As people become more connected digitally – and (or possibly as a result) feel there’s less time in the day than there once was – the subscription-box model is flourishing. With delivery of everything from curated beauty products, stylish clothing, wine, craft kits for children and pop culture gadgets, there is a regular ordering and delivery service for every audience. Foodies in particular can access subscription services through companies such as Blue Apron or through CSA shares which provide vegetables and herbs from local farms.
One of the latest entries into the world of such local services is Sow Good Bakery’s weekly ordering model. The business is the brainchild of Tess Beatrice, who grew up on an organic farm in Saugerties.
After struggling with her own health concerns, she said she was led to “analyze and evaluate the food I was eating, in order to repair and revitalize my own body.” The experience, while difficult, proved her awakening. “Without it, I wouldn’t have been encouraged to commit to this journey of my own health and well-being, and to commit to helping others on theirs,” she explained. “That is the inspiration behind my recipes and my creations. I want to help others feel their best and nurtured and strengthened by their food, as if it were medicine.”
What makes her ordering service different is, first and foremost, the products themselves. Beatrice creates unique combinations using ingredients patrons may never have tasted or even heard of before, such as red clover and spirulina. A certified nutritionist, Beatrice said she chooses ingredients with properties that promote health and wellbeing. Every ingredient, many of which are grown on her family’s farm, serves a purpose, she said. “When I use oil, I don’t use any oil for the purpose of moisture and fat. I use, for instance, coconut oil for its health-promoting properties. When I use sweetener, I don’t use any sweetener just to make my products sweet and palatable, I use raw honey, coconut sugar, medjool dates or maple syrup for their vitamins and minerals and for the nutrition they provide.”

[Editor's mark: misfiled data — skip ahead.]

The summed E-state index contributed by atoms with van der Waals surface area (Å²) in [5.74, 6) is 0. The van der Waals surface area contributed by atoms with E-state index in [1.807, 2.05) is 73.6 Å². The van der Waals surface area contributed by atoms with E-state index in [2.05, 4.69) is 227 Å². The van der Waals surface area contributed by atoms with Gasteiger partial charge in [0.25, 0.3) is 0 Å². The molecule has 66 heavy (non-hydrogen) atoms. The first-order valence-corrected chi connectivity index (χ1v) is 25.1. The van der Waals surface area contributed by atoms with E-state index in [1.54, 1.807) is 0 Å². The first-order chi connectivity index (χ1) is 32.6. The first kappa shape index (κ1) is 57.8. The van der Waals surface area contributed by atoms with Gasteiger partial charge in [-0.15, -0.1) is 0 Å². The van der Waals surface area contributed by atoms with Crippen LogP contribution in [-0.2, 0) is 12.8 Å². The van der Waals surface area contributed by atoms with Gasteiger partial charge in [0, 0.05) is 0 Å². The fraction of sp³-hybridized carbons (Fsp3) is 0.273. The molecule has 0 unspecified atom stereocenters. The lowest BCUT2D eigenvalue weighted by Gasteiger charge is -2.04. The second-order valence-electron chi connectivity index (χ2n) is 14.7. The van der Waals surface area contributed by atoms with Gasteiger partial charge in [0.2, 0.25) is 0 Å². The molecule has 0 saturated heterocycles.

Though using healthier and sometimes unusual ingredients, Beatrice is indeed making desserts: cookies, cupcakes, brownies. She said she manipulates the ingredients “just enough for them to satisfy a craving, while still being full of cleansing, detoxifying and mood-boosting properties.” It’s medicine, she said, but enjoyable and pleasurable to eat.
Sometimes, her customers are reluctant to try the unique combinations. She recently made a nettle and lemon balm truffle with dandelion flowers. “This is a product that does sometimes frighten customers,” she conceded, “as they think it will taste like a bitter juice shot.”
The truffles, along with several different selections such as strawberry rhubarb brown butter blondies with chickweed flowers and green tea cakes with lime butter cream, were available for customers to order in the first week of her new weekly ordering service.
The model doesn’t require a weekly or seasonal commitment. Instead, customers can go to the Sow Good Bakery website or Facebook page between Friday and Sunday each week, and order from the weekly menu in whatever combination desired. Customers can order a dozen blondies and five truffles, for instance, one week, and then make a completely different order the next week, or simply order once during the season. There is no obligation to order on a regular basis.
Deliveries can be picked up on Thursday evenings at the Big Lots parking lot in Saugerties. “It is almost like a pop-up bakery,” Beatrice said.
After five years delivering to various local farmer’s markets, Beatrice says this year she committed to being at the weekly Woodstock Farm Festival. With the recent increase in health consciousness as well as the prevalence of allergies and food sensitivities, she said her customers “are delighted when they realize they can have pretty much anything” she makes, as it is all gluten-free and refined-sugar-free.
Beatrice doesn’t know whether she will continue the service in future seasons. She does, though, envision one day having a Sow Good Bakery shop, a real physical place where people can always find her. “In my vision, it would be a healing community space, with a wall of jarred herbs for tea, a case full of products with labels like ‘anti-inflammatory’ or ‘stress-reducing,’ and ‘a lot of compassion.’ ” In the meantime, customers can get their fill of her “tasty medicine” by ordering from the weekly menu at http://sowgoodbakery.com/weekly-ordering/.